If you’re NOT a big family, this kind of talk makes you feel like you are living contrary to God’s will. Almost every infertile or sub-fertile Catholic that I’ve met in my life has admitted to feeling supremely judged by their fellow parishioners. People assume that they are using contraception, or that they’re afraid to say “yes” to God, when really their “yes” just looks a little different. (Yes, I’ll accept this cross. Yes, I’ll accept another humiliating family gathering, Yes, I’ll accept another excruciating loss.)

This kind of talk, which is embedded into our culture as Catholics, is not only false, but also extremely hurtful all around.

Solution: Do we want to encourage the faithful living of vocations? Absolutely. Does holding up someone’s blessings as evidence of their faithfulness achieve this? NO. In fact, it borders on Osteen-esque Prosperity Gospel. Come on, people, we know how wrong this is. Think of the man born blind.  Let’s talk more about the reality of life, the reality of crosses, the reality of holiness, and stop assuming things about other people, period. We know that blessings come because of God’s insane generosity, not because of our glittery awesomeness. Holiness comes from the cross.

Someone Much Greater Than Me

Someone Much Greater Than Me

Ok, as promised, a post about my veil experience.

Let me start with the fact that in nearly 27 years of existence on this earth and as a Catholic, the only times I have ever worn a veil to Mass were for the sacraments of First Communion and Holy Matrimony. That’s it. A 2nd grader excited to dress like a bride, and an actual bride.

Other than those two events, I’ve never even thought about it. Growing up, my mom told me pre-Vatican II Catholic school stories of teachers bobby-pinning a paper-towel to her head at the last minute for Mass. Vatican II meant no longer having to wear yucky and embarrassing brown paper on your head. Yay for the better world we live in today!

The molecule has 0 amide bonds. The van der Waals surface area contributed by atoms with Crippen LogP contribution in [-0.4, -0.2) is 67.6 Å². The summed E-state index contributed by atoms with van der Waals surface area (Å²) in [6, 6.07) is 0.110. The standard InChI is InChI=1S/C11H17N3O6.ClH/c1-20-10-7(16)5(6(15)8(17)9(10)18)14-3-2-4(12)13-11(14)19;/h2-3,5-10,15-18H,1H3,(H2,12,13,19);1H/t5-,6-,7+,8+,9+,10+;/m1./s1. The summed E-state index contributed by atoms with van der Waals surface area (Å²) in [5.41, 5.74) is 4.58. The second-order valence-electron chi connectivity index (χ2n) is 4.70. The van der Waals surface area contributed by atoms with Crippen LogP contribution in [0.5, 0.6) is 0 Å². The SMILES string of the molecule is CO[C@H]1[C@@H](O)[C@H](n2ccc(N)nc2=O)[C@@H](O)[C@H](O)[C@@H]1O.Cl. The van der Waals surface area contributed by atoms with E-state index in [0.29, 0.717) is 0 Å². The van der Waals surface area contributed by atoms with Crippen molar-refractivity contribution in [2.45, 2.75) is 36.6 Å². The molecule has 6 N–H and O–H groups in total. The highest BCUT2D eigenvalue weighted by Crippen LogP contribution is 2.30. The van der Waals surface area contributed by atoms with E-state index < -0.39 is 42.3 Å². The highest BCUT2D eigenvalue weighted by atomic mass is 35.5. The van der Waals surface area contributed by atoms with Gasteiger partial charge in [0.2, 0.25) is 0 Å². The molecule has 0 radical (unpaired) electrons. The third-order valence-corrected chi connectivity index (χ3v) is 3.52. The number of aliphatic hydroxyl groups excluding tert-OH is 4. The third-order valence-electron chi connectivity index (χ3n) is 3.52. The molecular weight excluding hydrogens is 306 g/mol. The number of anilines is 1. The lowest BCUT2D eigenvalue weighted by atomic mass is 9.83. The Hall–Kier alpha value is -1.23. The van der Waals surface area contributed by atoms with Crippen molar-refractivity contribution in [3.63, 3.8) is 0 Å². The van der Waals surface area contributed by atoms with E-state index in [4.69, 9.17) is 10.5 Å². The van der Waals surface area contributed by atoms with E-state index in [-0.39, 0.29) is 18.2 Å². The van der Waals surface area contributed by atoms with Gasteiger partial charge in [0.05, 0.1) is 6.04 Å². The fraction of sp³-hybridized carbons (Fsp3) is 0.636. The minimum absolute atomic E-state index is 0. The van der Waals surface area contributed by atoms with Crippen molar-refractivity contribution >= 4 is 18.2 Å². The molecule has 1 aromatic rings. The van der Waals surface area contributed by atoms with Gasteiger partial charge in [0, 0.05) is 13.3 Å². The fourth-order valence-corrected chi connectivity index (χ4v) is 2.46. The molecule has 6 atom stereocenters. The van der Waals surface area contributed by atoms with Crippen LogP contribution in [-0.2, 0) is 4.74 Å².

I don’t want to get into a discussion of the wherefores and why-nots of wearing veils to Mass. Personally, I’m fine when people do. And it’s not really for me, because being as ridiculously self-conscious as I am, I hate the idea of drawing attention to myself (this girl feels nervous when her husband starts shouting talking loudly in a noisy restaurant).

Then I had my Burning-Bush moment.

Honestly, I know no other way to describe it.

It was a Thursday evening, about 6:15. The church was dark, except for the red candle near the tabernacle. As I began to pray, I felt this overwhelming sense, “Cover your head.” I mean, it came out of nowhere. I happened to be wearing a hoodie. I hesitated. “What would someone think if they saw me? Would they think less of me and think I was some kind of nut? Or would they think me more holy than I deserve?” “Stop worrying. Cover your head.” I put the hood up. It made me think of the way that God told Moses to take off his shoes in his presence in the burning bush. And then I felt at peace. Who cares what anyone thinks. Pride is my greatest struggle, I think. I prayed about that. And when I looked at the time, three quarters of an hour had passed. It was the most profound spiritual experience I’ve had in nearly a decade.

I know some modern Catholic authors say that women should wear veils because their bodies are sacred life-bearers. As a woman who’s body was created infertile, this never sat well with me. Clearly there must be more to this, right? I remember learning that Jewish men cover their heads in prayer as a physical reminder that God is above them. I like this. And this is what I felt that night. It was an acknowledgement that there is Someone much greater than me, very much above me, and this is what I was to do in his presence.